1.29.14_feat
“An abomination in the eyes of sportsmen”: The early days of professional football
January 29, 2014

On April 4, 1865, New Yorker James F. Maury wrote in his diary “Very fine day. I celebrated the capture of Richmond by breaking my leg while playing football.” Although the injury will not be new to today’s football fan, the game played that day might not have been quite as familiar. In 1865, football…

Read More
12.18.13_feat
The Everywhere Footprints of Captain John Montresor
December 18, 2013

This post was written by Mariam Touba, Reference Librarian for Printed Collections. Fictional works—movies, most memorably—depict characters like Forrest Gump or Woody Allen’s Zelig who manage to turn up at every major historical event alongside the world’s movers and shakers.  A nominee for such a real-life character in 18th-century America would be John Montresor. Unlike…

Read More
12.10.13_feat
A Wintry Dionysiaca
December 10, 2013

This post was written by Joseph Ditta, Reference Librarian. Pick any contentious global issue. Drinking red wine with fish, perhaps. Or wearing white after Labor Day. Do you hang a paper towel roll over or under? You’re either on one side or the other (always the right side, of course). No shilly-shallying. How do you feel…

Read More
3.8.13_feat
The Traveller and the Stone: John Ledyard and the Central Park Obelisk
March 8, 2013

John Ledyard’s far from a household name in his own country even though he’s arguably the United States’ first explorer, and, had Catherine the Great not abruptly ended his circumnavigation of the globe in 1787-1788, could very well have achieved what Lewis & Clark accomplished fifteen years later. Ledyard also attended Dartmouth, participated in Cook’s Third…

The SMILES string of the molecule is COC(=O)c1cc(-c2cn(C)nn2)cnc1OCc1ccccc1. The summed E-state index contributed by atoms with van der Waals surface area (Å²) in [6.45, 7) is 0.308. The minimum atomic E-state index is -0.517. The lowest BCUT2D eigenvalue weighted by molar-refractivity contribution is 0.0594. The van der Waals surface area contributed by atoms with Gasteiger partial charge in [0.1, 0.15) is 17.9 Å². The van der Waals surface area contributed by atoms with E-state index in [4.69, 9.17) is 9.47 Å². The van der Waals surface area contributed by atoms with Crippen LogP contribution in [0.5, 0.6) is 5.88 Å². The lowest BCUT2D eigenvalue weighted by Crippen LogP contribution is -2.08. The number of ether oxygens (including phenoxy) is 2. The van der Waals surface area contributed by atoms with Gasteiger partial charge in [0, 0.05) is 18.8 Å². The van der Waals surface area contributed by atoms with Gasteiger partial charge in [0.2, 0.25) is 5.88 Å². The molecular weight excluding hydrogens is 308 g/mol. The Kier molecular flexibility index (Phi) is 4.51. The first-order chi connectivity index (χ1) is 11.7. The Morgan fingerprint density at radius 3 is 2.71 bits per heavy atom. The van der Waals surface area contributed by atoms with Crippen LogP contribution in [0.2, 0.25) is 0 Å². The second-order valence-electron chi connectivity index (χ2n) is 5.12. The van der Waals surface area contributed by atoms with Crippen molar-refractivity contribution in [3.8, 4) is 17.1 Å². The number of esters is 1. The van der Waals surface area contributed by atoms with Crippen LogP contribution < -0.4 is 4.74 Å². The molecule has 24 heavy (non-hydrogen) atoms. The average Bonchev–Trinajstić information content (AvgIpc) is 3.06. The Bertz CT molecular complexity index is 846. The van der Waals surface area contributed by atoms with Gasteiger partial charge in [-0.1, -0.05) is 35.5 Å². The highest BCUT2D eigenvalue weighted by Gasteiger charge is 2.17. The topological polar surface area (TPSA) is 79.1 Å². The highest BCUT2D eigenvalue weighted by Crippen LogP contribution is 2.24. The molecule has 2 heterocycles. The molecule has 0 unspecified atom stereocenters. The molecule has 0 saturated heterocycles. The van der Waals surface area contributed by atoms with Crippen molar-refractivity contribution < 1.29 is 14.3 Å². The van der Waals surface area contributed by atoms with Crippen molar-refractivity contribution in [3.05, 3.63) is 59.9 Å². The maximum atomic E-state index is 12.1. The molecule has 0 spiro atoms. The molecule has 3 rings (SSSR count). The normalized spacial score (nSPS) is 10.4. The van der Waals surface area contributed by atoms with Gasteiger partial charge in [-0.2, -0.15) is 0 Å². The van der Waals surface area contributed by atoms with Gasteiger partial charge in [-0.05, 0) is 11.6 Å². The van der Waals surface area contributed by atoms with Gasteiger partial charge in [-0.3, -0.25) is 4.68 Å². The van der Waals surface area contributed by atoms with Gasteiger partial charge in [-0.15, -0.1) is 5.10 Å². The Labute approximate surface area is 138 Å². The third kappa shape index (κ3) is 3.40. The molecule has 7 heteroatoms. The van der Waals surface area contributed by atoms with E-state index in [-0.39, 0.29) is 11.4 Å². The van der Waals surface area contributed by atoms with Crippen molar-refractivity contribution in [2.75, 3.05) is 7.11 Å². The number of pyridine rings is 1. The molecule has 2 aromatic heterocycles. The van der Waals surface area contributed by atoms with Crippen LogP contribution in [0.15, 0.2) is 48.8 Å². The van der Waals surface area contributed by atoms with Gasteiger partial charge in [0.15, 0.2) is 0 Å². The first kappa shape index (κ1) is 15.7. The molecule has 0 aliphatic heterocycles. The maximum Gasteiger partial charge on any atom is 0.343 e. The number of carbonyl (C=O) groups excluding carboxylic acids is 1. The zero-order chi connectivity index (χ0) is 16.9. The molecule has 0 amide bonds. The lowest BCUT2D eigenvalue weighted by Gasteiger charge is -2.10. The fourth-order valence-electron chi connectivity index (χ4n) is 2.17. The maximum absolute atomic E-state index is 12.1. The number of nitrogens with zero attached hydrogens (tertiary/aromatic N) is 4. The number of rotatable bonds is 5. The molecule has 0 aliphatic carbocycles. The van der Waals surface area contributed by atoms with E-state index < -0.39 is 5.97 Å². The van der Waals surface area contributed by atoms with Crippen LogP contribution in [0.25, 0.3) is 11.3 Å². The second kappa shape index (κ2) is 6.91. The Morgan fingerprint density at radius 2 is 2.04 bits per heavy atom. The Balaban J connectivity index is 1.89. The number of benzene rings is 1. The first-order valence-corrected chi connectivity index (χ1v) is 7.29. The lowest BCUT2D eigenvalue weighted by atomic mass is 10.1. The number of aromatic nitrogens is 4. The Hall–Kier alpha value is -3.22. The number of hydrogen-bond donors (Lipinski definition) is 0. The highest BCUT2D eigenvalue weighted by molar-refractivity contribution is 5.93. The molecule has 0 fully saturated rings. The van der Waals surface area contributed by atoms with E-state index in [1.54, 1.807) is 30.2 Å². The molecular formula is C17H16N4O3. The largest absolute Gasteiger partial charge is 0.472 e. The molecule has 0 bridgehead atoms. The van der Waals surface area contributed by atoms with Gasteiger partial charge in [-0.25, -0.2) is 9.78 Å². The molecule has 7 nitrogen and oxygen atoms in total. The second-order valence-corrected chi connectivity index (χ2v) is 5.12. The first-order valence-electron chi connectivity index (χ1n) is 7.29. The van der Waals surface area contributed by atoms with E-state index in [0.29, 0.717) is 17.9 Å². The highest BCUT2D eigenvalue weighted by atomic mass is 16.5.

Read More
11.21.12_feat
Cuttin’ the mustard: Gulden’s and the American Institute
November 21, 2012

Let’s talk mustard. Even if you’ve never actually tried it, it’s unlikely you’d have trouble recognizing a bottle of Gulden’s. Its distinctive gold and crimson label is, at least as far as condiments go, iconic. But have you ever taken a closer look? Like many brands, Gulden’s slapped images of medals  earned in bygone days on…

Read More
7.11.12_feat
“Undesirable edifices generally”: The 1916 Zoning Resolution
July 11, 2012

The built environment, especially in so eclectic a place as New York City, has a way of hiding history in plain sight. With that in mind, if you have never noticed how many of the profiles of early 20th century buildings in New York retreat incrementally from the sidewalk as the building grows taller, then…

Read More
7.3.12_feat
Who wrote the Declaration of Independence?
July 3, 2012

It sounds like an easy question, right? Well, Thomas Jefferson certainly wrote it — in terms of authorship. But do you know whose hand it was that literally produced the famous handwritten copy? If you’re not sure, don’t worry, historians aren’t completely certain either. That said, there is consensus that it was “probably” Timothy Matlack, of…

Read More
6.27.12_feat
Golf and the Gilded Age at Newport Golf Club
June 27, 2012

It’s probably no consolation for last week’s heat wave but if you were a well-heeled New Yorker living in the late nineteenth century, you would probably be spending the sultry days of summer living it up in Newport, RI. Not surprisingly, the story of Newport and New York’s richest dwellers is well documented at the N-YHS….

Read More
5.1.12_feat
The Promise and Loss of the Hindenburg
May 1, 2012

Post written by Mariam Touba This spring we have heard much that commemorates the disaster that befell the ocean liner Titanic, but it is not the only mournful anniversary of the destruction of a beautiful, efficient and luxurious way to cross the Atlantic. Seventy-five years ago, on May 6, 1937, the airship Hindenburg caught fire…

Read More
Page 2 of 3123